The Queensland government specifically states that this vegetation type has “Special Values” being:
“This regional ecosystem plays a critical role in the hydrological regime of the coastal plain”.
This property has also been identified as essential habitat for the Southern Cassowary Casuarius casuarius johnsonii. The Southern Cassowary is listed as endangered under Environment Protection and Biodiversity Conservation Act 1999 (Commonwealth) and ‘threatened’ by the Queensland Government (NC Act, 1992). Protection and conservation management of the habitat of these species is important for their survival in the wild.
Southern Cassowary in the Daintree Lowland Rainforest
Seven (7) species found on Lot 110 are listed on the Queensland Nature Conservation Act 1992 and One (1) of these species is also listed on the National Environment Protection and Biodiversity Conservation Act (EPBC) (Table 1).
Significant species found during survey:
1, Beilschmiedia castrisinensis NCA 1992: Near Threatened
The China Camp Laurel only grows in the Daintree Rainforests between the Daintree River and the Bloomfield River where it is locally common. This species has large fruits the size of tennis balls that are only dispersed by the Southern Cassowary and thus a symbiotic relationship (+/+) has evolved in which they rely on each other, more so the tree in fact.
The species was occasionally found on Lot 110 as seedlings growing from Cassowary dispersal, no mature larger trees of this species were found.
2, Endiandra grayi NCA 1992: Vulnerable
Gray’s Walnut is a large growing Laurel tree only found between the Daintree River and Cape Tribulation in lowland rainforest below 40m asl. Its large seeds are dispersed solely by the Southern Cassowary. It has a large leaf with a distinctive glaucous whitish underside.
3, Endiandra microneura NCA 1992: Near Threatened
Noahs Walnut is commonly found on Lot 110 with a number of trees and many seedlings. It produces large yellow oblong shaped fruits are dispersed by the Southern Cassowary. This species is only found naturally within the Daintree rainforests predominately north of the Daintree River and south of Cape Tribulation. This tree is noticeable in the forest as it produces a vibrant display of limp red new leaves.
4, Freycinetia percostata NCA 1992: Vulnerable
This Climbing Pandanus is abundant in many areas of the Daintree lowlands especially in wet swampy places, it is abundant on Lot 110 and in the Palm road region. It is restricted mainly to the Daintree and again on Cape York at Iron Range and overseas in Papua New Guinea. This climbing grass-like plant possesses unique leaves that trap water and thus provide habitat for invertebrates and frogs. These microhabitats are termed Phytotelms and add to the vertical diversity of a rainforest thus providing niches in the canopy for various arboreal animals which in turn pollinate the flowers and disperse the fruits of this plant.
5, Isachne sharpii NCA 1992: Endangered
The highly localised and Endangered grass was identified from open woodland paperbark habitat on Lot 110. This small grass grows to 15cm tall and was found growing in water in a ponded situation. This grass was first identified in 2001 from specimens found less than 1km from Lot 110. Originally named Isachne sp. Cape Tribulation (R.L.Jago 4560) and placed as a new species in 2010.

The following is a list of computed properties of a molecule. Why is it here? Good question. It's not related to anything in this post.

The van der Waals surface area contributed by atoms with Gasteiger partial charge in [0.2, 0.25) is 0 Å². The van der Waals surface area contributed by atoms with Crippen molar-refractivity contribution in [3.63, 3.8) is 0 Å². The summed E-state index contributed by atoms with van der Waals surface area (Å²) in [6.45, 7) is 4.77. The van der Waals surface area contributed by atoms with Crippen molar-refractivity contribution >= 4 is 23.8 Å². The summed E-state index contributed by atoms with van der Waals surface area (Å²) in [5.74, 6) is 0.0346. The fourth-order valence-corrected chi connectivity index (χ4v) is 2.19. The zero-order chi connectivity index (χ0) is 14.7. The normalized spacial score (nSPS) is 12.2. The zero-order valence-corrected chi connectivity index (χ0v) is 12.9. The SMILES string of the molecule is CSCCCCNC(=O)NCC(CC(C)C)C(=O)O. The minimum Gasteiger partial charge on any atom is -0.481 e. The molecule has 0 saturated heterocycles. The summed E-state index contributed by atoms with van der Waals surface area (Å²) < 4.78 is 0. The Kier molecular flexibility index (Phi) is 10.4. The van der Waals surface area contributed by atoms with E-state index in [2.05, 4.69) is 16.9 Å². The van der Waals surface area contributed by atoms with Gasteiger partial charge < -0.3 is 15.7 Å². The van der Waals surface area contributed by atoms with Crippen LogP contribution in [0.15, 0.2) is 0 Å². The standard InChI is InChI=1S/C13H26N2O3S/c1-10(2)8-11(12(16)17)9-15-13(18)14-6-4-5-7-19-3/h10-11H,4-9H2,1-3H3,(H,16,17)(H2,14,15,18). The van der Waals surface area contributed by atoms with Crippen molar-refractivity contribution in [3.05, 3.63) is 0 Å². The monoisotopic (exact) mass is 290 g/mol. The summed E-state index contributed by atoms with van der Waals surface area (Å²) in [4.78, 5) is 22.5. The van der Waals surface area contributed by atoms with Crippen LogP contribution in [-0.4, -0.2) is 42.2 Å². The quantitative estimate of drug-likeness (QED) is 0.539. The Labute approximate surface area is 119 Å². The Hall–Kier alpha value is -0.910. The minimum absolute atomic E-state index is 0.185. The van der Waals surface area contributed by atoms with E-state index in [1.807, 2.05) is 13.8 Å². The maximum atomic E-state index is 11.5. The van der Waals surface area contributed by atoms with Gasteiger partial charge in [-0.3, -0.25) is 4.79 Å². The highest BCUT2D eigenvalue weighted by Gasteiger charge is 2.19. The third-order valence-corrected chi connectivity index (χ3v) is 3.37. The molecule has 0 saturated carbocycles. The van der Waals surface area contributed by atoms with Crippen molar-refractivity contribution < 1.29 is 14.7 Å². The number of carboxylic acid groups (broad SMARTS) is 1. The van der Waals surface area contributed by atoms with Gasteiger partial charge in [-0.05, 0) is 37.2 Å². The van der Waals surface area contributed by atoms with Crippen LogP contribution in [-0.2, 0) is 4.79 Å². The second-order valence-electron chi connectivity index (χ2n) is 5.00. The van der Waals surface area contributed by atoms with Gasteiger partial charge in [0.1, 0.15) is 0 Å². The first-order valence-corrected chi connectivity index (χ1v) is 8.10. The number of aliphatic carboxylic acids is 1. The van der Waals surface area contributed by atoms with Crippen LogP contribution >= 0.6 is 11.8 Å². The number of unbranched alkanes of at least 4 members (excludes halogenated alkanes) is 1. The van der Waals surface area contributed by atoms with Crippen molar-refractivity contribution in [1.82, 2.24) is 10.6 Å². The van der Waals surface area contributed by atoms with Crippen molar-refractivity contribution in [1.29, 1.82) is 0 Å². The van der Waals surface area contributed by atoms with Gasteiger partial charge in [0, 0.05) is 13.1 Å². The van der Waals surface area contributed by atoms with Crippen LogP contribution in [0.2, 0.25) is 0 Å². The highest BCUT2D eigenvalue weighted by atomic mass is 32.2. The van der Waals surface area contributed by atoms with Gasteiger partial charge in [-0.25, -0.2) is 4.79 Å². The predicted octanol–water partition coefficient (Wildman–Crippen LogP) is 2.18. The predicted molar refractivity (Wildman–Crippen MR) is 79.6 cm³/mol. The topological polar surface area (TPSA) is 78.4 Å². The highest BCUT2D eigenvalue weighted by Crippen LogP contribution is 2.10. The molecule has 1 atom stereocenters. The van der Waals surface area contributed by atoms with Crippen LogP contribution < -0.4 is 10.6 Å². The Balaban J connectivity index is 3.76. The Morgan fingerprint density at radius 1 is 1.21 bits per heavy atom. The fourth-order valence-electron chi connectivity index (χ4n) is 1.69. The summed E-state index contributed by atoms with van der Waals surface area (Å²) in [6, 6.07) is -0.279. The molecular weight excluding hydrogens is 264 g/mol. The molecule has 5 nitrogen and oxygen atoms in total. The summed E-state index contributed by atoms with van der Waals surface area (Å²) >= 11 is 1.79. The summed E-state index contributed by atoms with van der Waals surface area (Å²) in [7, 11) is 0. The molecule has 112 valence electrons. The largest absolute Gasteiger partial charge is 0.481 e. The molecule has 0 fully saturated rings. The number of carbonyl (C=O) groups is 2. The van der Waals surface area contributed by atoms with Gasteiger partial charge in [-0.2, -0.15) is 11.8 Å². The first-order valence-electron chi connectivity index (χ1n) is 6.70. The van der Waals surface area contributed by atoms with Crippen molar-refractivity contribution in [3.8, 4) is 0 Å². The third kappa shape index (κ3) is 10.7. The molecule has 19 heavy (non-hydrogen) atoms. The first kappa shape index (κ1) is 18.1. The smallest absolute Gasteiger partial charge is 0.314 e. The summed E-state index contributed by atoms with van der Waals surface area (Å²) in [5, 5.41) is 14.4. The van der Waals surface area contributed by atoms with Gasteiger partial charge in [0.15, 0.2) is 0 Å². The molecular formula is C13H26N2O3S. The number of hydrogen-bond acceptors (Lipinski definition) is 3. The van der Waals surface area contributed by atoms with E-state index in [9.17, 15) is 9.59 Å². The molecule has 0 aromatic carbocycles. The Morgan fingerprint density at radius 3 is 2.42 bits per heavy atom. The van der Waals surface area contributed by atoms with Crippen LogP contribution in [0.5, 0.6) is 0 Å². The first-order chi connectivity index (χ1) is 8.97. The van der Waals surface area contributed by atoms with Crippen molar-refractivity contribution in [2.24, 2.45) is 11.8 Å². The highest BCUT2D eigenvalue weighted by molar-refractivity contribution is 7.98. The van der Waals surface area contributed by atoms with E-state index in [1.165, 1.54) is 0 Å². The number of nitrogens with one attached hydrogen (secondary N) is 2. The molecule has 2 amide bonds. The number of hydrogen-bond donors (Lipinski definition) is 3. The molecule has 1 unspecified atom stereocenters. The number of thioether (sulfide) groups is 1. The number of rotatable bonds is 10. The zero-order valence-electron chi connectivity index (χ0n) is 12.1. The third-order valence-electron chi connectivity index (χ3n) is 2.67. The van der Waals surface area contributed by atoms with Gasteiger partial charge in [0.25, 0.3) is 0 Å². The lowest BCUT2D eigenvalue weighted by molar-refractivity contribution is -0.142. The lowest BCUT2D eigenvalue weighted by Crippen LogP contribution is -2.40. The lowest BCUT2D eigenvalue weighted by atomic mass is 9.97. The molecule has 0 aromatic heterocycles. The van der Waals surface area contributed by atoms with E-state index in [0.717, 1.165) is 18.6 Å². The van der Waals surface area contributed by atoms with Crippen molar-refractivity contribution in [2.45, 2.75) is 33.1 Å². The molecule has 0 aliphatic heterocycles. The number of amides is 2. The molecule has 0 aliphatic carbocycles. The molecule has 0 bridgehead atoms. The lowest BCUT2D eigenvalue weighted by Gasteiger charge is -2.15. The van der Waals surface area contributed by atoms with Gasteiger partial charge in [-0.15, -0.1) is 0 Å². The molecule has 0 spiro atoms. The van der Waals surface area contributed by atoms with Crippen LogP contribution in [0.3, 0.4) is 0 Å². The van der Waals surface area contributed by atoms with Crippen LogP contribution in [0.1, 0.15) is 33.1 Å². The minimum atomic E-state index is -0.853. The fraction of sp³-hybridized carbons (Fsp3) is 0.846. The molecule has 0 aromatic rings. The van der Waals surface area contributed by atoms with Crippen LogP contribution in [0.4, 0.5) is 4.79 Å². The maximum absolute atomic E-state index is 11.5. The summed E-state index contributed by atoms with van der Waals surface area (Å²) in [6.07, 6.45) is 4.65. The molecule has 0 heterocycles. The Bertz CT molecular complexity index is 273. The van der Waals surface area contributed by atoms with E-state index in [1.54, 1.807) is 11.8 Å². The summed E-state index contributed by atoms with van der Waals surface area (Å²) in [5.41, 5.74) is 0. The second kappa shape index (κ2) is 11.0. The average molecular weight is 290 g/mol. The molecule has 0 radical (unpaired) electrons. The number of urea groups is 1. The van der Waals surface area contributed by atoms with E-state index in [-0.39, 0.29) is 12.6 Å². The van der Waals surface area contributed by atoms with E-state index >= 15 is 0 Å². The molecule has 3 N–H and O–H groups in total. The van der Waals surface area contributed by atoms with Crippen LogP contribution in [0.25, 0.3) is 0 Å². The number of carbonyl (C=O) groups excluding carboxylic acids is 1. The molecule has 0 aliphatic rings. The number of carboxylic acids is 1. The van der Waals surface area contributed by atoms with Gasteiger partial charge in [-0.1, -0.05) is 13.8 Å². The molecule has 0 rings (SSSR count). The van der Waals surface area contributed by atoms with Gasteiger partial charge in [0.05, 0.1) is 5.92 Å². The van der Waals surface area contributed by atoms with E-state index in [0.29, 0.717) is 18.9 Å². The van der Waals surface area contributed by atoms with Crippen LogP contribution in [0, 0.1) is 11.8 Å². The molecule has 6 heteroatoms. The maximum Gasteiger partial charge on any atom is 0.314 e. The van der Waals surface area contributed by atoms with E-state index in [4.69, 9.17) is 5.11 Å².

The highly localised and Endangered grass Isachne sharpii
6, Myrmecodia beccarii EPBC and NCA 1992: Vulnerable
The Vulnerable epiphytic Ant Plant (Myrmecodia beccarii) was identified within the canopy of Paperbarks in the open woodland habitat of Lot 110.
Myrmecodia beccarii, ant-house plant, is an epiphytic plant on Melaleuca trees and others with spongy bark in the wetlands and mangroves of tropical north Queensland, Australia from Cooktown to Mission Beach. The prickly, swollen stems develop natural hollows which are invaded by the golden ant (Iridomyrmex cordatus) in a symbiotic arrangement. The ants patrol the plant, removing leaf-eaters, while their excreta is absorbed by the plant for nutrition.
The flowers are white and tubular, to 10 mm, and the fruit is white/translucent containing a single seed. These seeds are transported to other trees by the mistletoebird (Dicaeum hirundinaceum).
The Apollo jewel butterfly (Hypochrysops apollo apollo) lays its eggs on the plant, and because they smell like ant's eggs, the ants carry the eggs inside the plant, where they develop to the butterfly stage. Hypochrysops is a genus of "blues", butterflies in the family Lycaenidae, which is notorious for its myrmecophily. Accordingly, it is likely that the larvae that hatch from the eggs feed either on food begged from the ants, or on ant larvae, or possibly both. In either event, the butterfly finally emerges and flies off.
Ant Plant Myrmecodia beccarii - Photo by Daintree Life
7, Ryparosa kurrangii NCA 1992: Near Threatened
The Daintree Ryparosa is a medium sized tree that occurs commonly throughout the Daintree in the remnant forests. It is rare on Lot 110 and grows commonly in rainforest with better soil drainage. This species relies on the Southern Cassowary for seed dispersal and produces flowers and fruits directly from its trunk, a feature known as cauliflory. This is a benefit to such plants in a leafy rainforest as it allows animals to easily pollinate the flowers as well as find and consume the fruit without the leaves obstructing.